Nursing Home Giant ManorCare Only ‘Able to Get About 10% of What We Need’ to Test for COVID-19

The nursing home chain HCR ManorCare has — like many other skilled nursing operators — been badly affected by the COVID-19 pandemic still moving through the U.S.

And like many other operators, it’s struggling to find the needed personal protective equipment (PPE) and testing kits, despite mandates from multiple states requiring testing and full stockpiles of gear.

ManorCare, which is owned by the Toledo, Ohio-based ProMedica Health System and has 222 skilled nursing and assisted living facilities across the U.S., has logged almost 1,500 positive COVID-19 cases in house — with a mortality rate near 15% — chief medical officer Dr. Mark Gloth said during a phone press conference held Tuesday morning. He said in response to questions that about 500 employees are either in the process of being tested or have tested positive; it wasn’t clear if this was included or in addition to the 1,500 cases.


“What is particularly distressing even beyond this is that when we have done full-house testing for employees and patients, we have seen that up to 70% of our health care providers who have been tested as positive, were completely asymptomatic,” Gloth said. “And anywhere from 30% to 50% of our patients who have tested positive did not present with any overt symptoms that would have suggested that they had this deadly and daunting virus.”

Still, ManorCare has also seen more than 400 COVID-19 recoveries at its facilities, and though supplies of PPE are limited, it has been able to meet the needs of its buildings — albeit with “enormous effort” from both the organization and the communities, he added.

That effort is compounded by some states issuing requirements on the use of full PPE, even when supplies are short. Gloth pointed to Maryland, which has aggressively moved to prioritize SNFs and assisted living facilities for protection against COVID-19, as one example. While he expressed support for their initiatives, the state’s initial requirement of full PPE for all SNFs and ALFs posted a challenge.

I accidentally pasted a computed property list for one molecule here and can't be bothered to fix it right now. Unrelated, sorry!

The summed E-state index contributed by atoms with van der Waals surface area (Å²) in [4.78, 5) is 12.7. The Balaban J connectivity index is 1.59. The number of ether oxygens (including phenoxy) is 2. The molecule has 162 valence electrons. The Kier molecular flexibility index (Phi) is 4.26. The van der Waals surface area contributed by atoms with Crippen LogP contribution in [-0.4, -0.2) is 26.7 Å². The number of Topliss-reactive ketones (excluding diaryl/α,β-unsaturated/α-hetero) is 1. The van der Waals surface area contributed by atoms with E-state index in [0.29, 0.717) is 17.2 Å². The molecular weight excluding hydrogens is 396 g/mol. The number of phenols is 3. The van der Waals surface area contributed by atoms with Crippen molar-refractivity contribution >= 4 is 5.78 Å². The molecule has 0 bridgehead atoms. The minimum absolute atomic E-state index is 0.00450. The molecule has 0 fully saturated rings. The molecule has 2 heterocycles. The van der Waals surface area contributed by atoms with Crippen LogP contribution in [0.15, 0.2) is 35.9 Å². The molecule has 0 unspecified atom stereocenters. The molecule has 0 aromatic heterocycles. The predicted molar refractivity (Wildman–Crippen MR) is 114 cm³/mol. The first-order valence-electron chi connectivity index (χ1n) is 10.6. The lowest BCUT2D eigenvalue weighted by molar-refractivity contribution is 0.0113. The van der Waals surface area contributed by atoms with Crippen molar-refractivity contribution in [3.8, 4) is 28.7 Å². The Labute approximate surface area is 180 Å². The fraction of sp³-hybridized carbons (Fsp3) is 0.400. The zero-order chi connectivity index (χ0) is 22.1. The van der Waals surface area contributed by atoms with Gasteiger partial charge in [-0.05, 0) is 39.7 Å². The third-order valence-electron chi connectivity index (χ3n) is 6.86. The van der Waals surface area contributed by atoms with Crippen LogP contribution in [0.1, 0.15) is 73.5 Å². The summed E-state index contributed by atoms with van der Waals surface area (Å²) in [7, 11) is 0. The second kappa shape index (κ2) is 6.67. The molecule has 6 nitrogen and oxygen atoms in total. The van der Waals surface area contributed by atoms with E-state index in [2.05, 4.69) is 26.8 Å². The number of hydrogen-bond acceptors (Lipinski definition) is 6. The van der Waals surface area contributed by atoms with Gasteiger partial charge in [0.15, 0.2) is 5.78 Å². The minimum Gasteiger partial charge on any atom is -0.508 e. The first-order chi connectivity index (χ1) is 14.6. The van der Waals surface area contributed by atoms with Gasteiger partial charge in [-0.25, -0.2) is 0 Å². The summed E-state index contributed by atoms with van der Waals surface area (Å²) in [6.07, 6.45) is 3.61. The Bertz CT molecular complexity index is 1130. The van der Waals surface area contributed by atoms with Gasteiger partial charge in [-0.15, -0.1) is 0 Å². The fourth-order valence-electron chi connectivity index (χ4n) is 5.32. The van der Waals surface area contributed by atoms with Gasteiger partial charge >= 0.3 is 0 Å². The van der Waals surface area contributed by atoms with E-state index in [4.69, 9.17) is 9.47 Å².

But Maryland actually had to move away from that requirement because of a lack of supplies, Gloth noted. Some states have started to help provide PPE, with counties and local health departments dropping off supplies at individual facilities; he pointed specifically to Florida, Pennsylvania, and Ohio, as well as across the country among other states where supplies are available.

Donations have been a major source of supplies, “in addition to outsourcing every vendor on the planet that we could think of,” Gloth said. He also praised ManorCare’s central supply team, but acknowledged that significant shortfalls still remain, even though supplies of procedural masks and N95 respirators have improved.

“Gowns are the biggest difficulty that we have; that’s the thing that keeps me up at night when I think about PPE,” he said on the call.

But the other major challenge for ManorCare is testing kits. The ability to test has emerged as vital to halting the spread of the novel coronavirus — particularly in the skilled nursing setting where asymptomatic or presymptomatic residents and workers can accelerate major outbreaks.

Maryland has a mandate that all SNF residents and employees be tested; the problem is the supply of test kits, or lack thereof. ManorCare, which has “a number of facilities” in Maryland, has felt the pinch of that shortfall.

As a result, it does not matter that ManorCare has the support teams, swab teams, and nurse practitioners to do the testing — which Gloth emphasized that it does. The problem is local health departments and labs: “They don’t have kits.”

“We’re able to get about 10% of what we really need in our facilities,” he said. “It’s day by day by day. Then you have families who justifiably are calling us up and saying, ‘Hey, how come you haven’t tested my loved one yet? The governor said that we have to do that.’ They’re hearing those reports. And our answer is: We don’t have the kits.”

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